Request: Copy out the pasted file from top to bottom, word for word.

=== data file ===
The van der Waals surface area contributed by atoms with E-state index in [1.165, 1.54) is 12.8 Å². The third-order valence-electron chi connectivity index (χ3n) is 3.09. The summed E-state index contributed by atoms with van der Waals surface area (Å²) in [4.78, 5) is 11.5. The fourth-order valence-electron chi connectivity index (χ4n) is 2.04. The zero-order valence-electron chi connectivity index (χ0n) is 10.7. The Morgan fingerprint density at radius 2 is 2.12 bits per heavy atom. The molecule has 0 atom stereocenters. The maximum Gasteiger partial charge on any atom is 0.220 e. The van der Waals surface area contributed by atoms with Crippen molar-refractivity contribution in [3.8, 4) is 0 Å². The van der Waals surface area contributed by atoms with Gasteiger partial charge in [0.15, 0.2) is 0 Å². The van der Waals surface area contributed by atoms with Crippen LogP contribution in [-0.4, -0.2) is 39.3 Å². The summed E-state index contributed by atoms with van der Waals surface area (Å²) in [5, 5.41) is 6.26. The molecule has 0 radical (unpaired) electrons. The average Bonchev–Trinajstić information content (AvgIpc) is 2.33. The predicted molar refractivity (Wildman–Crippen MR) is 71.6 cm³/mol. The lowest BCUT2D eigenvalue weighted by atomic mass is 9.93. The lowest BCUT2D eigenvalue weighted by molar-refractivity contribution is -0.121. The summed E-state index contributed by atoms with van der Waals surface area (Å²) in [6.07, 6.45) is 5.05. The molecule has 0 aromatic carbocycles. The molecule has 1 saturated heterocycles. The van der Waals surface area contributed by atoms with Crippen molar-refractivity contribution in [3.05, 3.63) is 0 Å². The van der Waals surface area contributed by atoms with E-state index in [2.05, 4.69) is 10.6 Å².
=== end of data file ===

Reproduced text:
The van der Waals surface area contributed by atoms with E-state index in [1.165, 1.54) is 12.8 Å². The third-order valence-electron chi connectivity index (χ3n) is 3.09. The summed E-state index contributed by atoms with van der Waals surface area (Å²) in [4.78, 5) is 11.5. The fourth-order valence-electron chi connectivity index (χ4n) is 2.04. The zero-order valence-electron chi connectivity index (χ0n) is 10.7. The Morgan fingerprint density at radius 2 is 2.12 bits per heavy atom. The molecule has 0 atom stereocenters. The maximum Gasteiger partial charge on any atom is 0.220 e. The van der Waals surface area contributed by atoms with Crippen molar-refractivity contribution in [3.8, 4) is 0 Å². The van der Waals surface area contributed by atoms with Gasteiger partial charge in [0.15, 0.2) is 0 Å². The van der Waals surface area contributed by atoms with Crippen LogP contribution in [-0.4, -0.2) is 39.3 Å². The summed E-state index contributed by atoms with van der Waals surface area (Å²) in [5, 5.41) is 6.26. The molecule has 0 radical (unpaired) electrons. The average Bonchev–Trinajstić information content (AvgIpc) is 2.33. The predicted molar refractivity (Wildman–Crippen MR) is 71.6 cm³/mol. The lowest BCUT2D eigenvalue weighted by atomic mass is 9.93. The lowest BCUT2D eigenvalue weighted by molar-refractivity contribution is -0.121. The summed E-state index contributed by atoms with van der Waals surface area (Å²) in [6.07, 6.45) is 5.05. The molecule has 0 aromatic carbocycles. The molecule has 1 saturated heterocycles. The van der Waals surface area contributed by atoms with Crippen molar-refractivity contribution in [3.05, 3.63) is 0 Å². The van der Waals surface area contributed by atoms with E-state index in [2.05, 4.69) is 10.6 Å².